I have a CZ 2075 Rami which is a subcompact in 40 caliber. I feel it is a handfull and is not easy to hang on to. I shoot fairly well with is but is has a very snappy recoil. I have a friend I shoot with who has a full size glock in 45 and IMHO it has much less recoil than my subcompact 40.

QUICK_DRAW_McGRAW
December 15, 2010, 11:23 PM
i have carried and shot .40 for a few years now, i also own .38/.357 revolvers, 9mm, and .45's. i shoot the .40 the most. i havn't had my 1911 that long but the .40 is what i always grab when i head to the range.

sxcamaro05
December 16, 2010, 03:18 AM
I own a Beretta 96 and it is by far one of the least snappy .40's I have ever fired. I think you are psyching yourself out in the recoil. I'm a 5'10'' and mid weight and can more than handle the snap of this firearm. If you want to talk snap fire a Sigma in 40 or any compact.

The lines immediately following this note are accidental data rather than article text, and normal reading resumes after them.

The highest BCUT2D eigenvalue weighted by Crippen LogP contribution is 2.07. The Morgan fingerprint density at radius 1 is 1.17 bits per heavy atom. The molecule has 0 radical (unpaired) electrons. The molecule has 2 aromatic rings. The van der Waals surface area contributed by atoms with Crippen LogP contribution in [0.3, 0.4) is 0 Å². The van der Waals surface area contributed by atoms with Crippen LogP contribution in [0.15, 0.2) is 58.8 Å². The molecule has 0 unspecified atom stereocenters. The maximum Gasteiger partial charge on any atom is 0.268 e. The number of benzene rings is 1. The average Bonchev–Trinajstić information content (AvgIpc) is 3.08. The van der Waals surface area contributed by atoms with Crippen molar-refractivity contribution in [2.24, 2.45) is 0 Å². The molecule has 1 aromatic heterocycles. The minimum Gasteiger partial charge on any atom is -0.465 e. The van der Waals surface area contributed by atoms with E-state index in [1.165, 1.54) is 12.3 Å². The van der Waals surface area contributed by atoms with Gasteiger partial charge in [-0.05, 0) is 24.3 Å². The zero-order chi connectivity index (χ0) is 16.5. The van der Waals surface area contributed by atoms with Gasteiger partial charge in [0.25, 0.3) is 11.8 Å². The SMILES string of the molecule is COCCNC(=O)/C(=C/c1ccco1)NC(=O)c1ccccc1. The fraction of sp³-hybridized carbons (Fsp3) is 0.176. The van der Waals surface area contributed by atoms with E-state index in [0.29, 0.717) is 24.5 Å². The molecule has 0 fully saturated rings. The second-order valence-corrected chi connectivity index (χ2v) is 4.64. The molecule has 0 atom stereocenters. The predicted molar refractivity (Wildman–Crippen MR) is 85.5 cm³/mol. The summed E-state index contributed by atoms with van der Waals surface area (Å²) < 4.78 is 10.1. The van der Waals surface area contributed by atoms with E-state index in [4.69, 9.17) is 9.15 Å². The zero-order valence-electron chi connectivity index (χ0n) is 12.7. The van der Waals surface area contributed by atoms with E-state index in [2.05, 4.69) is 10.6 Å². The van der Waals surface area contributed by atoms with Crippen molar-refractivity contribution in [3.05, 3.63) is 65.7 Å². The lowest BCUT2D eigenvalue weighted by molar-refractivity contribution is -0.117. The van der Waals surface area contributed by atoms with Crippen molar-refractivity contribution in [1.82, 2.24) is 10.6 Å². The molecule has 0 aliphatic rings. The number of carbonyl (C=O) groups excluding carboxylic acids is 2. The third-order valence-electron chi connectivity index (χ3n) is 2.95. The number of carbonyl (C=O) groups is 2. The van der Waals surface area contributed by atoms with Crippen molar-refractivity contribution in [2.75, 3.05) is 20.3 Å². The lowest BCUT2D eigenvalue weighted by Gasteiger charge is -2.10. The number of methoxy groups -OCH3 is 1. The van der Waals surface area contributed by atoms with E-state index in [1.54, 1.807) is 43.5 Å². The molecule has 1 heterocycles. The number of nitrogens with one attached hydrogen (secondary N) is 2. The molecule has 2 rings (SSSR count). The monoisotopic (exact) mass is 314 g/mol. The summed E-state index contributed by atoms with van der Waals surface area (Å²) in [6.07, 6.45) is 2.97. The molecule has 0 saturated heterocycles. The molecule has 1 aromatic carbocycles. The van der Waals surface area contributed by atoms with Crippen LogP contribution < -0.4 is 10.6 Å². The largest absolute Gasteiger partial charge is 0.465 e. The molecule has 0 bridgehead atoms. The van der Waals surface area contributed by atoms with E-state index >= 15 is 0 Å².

easyg
December 16, 2010, 11:26 AM
Maybe snappy isn't the right word......

It just seems like the recoil is more, I dunno, intense, than the Mak.
This is because the .40 recoil IS more intense.

After all, the .40 is quite a bit more powerful than the 9x18 Mak.

Kind of like comparing a .32S&W to a .38 Special+P.


Here's a link to a video by Hickok45 demonstrating the recoil/muzzle-flip of the 9mm, .40S&W, and 10mm....

http://www.youtube.com/watch?v=urxT53-Ukig


You can see from the video that there really isn't much difference in muzzle-flip between the 9mm Glock 26 and the .40 Glock 27.

Easy

Shawn Dodson
December 16, 2010, 11:40 AM
I never really noticed any difference in recoil when shooting .40 S&W. I reckon my focus is somewhere else when I'm shooting and I just don't notice it.

I carried a Beretta 96FS on patrol. I could quickly hit bowling pins at 35 yards, no problem, shooting weak hand only.

1911austin